Russia: Massive protests against the pension law

People have gathered in thousands in Moscow to protest against the new pension law which has increased the age of retirement despite the rollback by President Putin to soften some of its clauses. Protestors were carrying red flags and banners of the opposition Party which is the chief organiser of the rally.

As per White Counter, a NGO which is involved in counting the number of participants at various rallies, there were around 9000 people while official figures suggest there were only 6000 participants.

Russian media reported banners stating “We do not trust United Russia” was held by the protestors with a drawing of the polar bear logo of President Putin’s party being punched by a red fist. Protests were organised in different parts of Russia under different parties e.g. in Moscow by Just Russia party, Novosibirsk, Vladivostok in Siberia etc.

The proposed legislation to increase the pension age to 65 from 60 for men and to 63 from 55 for women was passed in June and has seen a series of protests ever since. The measure would also have a direct repercussion on the age at which Russians will receive their state retirement pensions. President Putin had taken personal onus for the reform saying it was necessary for maintaining financial stability and that Russians should understand the situation. Following the outcry, President announced the lowering of raised age for women from 63 to 60 during the same speech but made no changes to the raised age of men.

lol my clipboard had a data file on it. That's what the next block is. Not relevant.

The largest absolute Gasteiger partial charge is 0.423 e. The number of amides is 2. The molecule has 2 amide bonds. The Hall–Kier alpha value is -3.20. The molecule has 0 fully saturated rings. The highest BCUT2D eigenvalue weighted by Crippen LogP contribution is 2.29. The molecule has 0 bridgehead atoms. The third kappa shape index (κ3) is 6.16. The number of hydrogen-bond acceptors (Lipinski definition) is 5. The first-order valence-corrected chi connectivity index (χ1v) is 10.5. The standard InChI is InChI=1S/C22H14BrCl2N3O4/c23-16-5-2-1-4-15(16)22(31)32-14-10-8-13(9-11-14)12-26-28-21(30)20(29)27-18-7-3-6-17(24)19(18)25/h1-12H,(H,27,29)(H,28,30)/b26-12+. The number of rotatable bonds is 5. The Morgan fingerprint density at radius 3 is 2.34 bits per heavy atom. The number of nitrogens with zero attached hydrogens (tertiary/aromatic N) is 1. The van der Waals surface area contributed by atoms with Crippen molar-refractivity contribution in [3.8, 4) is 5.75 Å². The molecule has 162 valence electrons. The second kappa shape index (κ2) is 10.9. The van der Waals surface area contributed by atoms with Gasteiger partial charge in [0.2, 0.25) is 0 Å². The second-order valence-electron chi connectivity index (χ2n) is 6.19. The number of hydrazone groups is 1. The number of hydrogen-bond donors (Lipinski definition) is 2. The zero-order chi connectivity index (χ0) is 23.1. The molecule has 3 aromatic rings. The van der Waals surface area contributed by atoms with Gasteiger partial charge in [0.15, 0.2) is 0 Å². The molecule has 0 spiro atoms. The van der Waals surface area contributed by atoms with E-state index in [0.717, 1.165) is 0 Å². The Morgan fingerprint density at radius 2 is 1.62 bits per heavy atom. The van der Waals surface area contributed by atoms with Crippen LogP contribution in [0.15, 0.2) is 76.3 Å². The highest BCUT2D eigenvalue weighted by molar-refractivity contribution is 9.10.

The aim of the proposal was to plug the shortages of workforce and thus lift the economy. Protestors have laid the claims on the pretext that if the proposal is accepted many men will not live to avail the benefits as the average life expectancy of a Russian male is about 66 years. The approval rating for President has had a severe hit since the measure was rolled and has fallen by 10 percent.

Russian economy is passing through a thick phase which has further worsened due to the US sanctions post Crimea annexation in 2014 and a significant drop in oil prices.

Three million people have put their signatures against what is being described as the most dangerous reform of Putin Presidency.

 

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